Germplasm Enhancement of Maize

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TAC Meeting 1994
Cooperator's Meeting
Development of BC
Personnel Change
TSG Meeting
TSG Members
Priority of Research
Protocol Changes
3-Way BC
TSG Meeting (MO)
1995 Field Day
TSG Meeting (IA)
Winter Nursery
Breeding Croses
Support Scientist

GEM - 1995 Annual Report

1994 Technical Advisory Committee (TAC) Meeting, Chicago, IL

The TAC recognized the important contributions of Bill Kuhn, Jim Parks and Dave Harper in lobbying and encouraged cooperators to write thank you letters to key people in Congress. Charles Murphy, USDA-ARS National Program Staff member for grain crops, discussed allocation of the $500,000 appropriated by Congress. After 10% ($50,000) overhead, $300,000 would be added to Linda Pollak's CRIS to support GEM coordination, data management and analysis, evaluation of value-added traits, management and release of enhanced germplasm, and participation as a breeding site.$150,000 would be added to Marty Carson's CRIS (Raleigh, NC) for support of coordinating development of enhanced materials for the South, and to serve as a stepping stone for adapting tropical material to the Midwest. Three USDA-ARS support scientists would be hired to work on GEM, one for germplasm enhancement and breeding in NC, one for value-added trait analyses in IA, and one for data management and analysis in IA. Other matters discussed were an early screening of LAMP populations using smaller sample size, choice of tester for evaluating breeding crosses, value-added trait evaluations with ISU cooperators, and membership (diversity, rollover) on the TAC.


1994 Cooperator's Meeting, Chicago, IL

Reports were given by:

  • David Harper on lobbying effort, funding appropriated, committee rollover ideas.

  • Wilfredo Salhuana on the past year's work.

  • Wilfredo Salhuana and Steve Eberhart on LAMP Stage 4 catalog and CD-ROM.

  • Mohammed Ahmed on United Agriseed's protein/oil screening of temperate LAMP materials.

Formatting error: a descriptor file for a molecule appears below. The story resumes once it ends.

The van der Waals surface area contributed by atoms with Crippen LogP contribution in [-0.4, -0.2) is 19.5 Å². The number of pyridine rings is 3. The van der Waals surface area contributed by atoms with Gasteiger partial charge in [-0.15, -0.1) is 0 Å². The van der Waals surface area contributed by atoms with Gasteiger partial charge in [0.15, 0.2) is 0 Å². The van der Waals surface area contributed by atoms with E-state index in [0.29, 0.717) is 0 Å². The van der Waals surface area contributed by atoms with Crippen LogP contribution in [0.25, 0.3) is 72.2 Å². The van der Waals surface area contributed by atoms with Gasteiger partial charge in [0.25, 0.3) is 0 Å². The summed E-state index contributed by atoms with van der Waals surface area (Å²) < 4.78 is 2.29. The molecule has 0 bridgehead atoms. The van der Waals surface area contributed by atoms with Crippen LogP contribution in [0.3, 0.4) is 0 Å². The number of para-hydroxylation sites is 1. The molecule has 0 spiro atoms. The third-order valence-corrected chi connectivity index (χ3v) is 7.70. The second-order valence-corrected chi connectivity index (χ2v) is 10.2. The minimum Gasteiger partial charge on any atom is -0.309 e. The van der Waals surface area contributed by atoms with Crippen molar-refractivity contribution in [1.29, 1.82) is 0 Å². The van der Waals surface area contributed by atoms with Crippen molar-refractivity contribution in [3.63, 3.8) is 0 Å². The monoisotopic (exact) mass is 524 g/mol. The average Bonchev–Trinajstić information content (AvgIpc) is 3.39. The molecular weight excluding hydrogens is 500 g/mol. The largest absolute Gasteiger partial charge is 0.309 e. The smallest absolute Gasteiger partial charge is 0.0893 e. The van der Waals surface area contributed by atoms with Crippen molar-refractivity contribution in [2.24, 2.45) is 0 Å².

• Tom Hoegemeyer on Hoegemeyer Hybrid's CLN screening of temperate LAMP materials.

  • Linda Pollak on the 1994 annual report.

Many of the items discussed at the TAC meeting were presented for cooperator's comments. Major points made by cooperators included:

  • Tester used to evaluate breeding crosses (one common or company specific) would not make much difference at this level of testing.

  • Need comments on material and information on special attributes from all cooperators.

  • Include elite tropical inbreds in the next round of GEM.

  • A three-year term on the TAC and more diverse and more public cooperator members were desirable, and a processor or corn user member should be a full member not observer.

Dirk Benson was added as an industry member of the TAC with expertise in breeding and entomology. Marty Carson was added as a USDA-ARS ex-oficio member of the TAC representing the North Carolina GEM satellite location and with field pathologist expertise, unless he delegates membership to the support scientist to be hired.

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Development of Breeding Crosses with Private Inbreds

The initial accessions and tropical hybrids of GEM (400k/accession, 200k/tropical hybrid) were sent to private cooperators for crossing to private inbred lines in the 1994-95 winter nursery. Each private cooperator was assigned to make at least four crosses. No direction was given to cooperators on specific attributes of the inbred line other than the heterotic pattern to use (Stiff Stalk of non-Stiff Stalk) and that it should be a commercial line.


Support Scientist for Evaluating Value-Added Traits

In February, Susan Duvick was hired as a USDA transfer to fill this position. She had experience evaluating starch and oil quality while a research associate for the Center for Crops Utilization Research at Iowa State University, and experience evaluating protein quality while a technician for the USDA-ARS.


1995 Technical Steering Group (TSG) Meeting, Champaign, IL

Composition and Membership of TSG:

The name of TAC was changed to Technical Steering Group, because Congress decided that only they could set up Advisory Committees for government work. Blaine Johnson resigned as a University member of the TSG. TSG membership was determined to be 9-11 members. Composition can float, but an industry minimum of five was set. Ideally, these members would be diverse among large, regional, medium national, and foundation seed companies. USDA-ARS members are limited to two (GEM coordinator and North Carolina representative), and are ex-oficio due to conflict of interest. One commodity group or processor member and two university members should be added. Rollover dates were assigned to all members, with terms running from January 1 through December 31.


1995 TSG Committee Membership

Member Group Expertise Term Exp. Date
Linda Pollak USDA-ARS Coordinator, Exotics Permanent ex-oficio
Marty Carson USDA-ARS Project Leader, Pathology Permanent ex-oficio
Wilfredo Salhuana Industry Chair, Breeding Exotics 1998
Randy Holley Industry Breeding Exotics 1997
Kevin Montgomery Industry Breeding 1997
Jim Parks Industry Breeding, ASTA 1996
Dirk Benson Industry Breeding, Entomology, Specialty 1998
Dave Harper Industry Breeding, Lobbying 1998
Doug Tiffany Industry Breeding, Newsletter 1996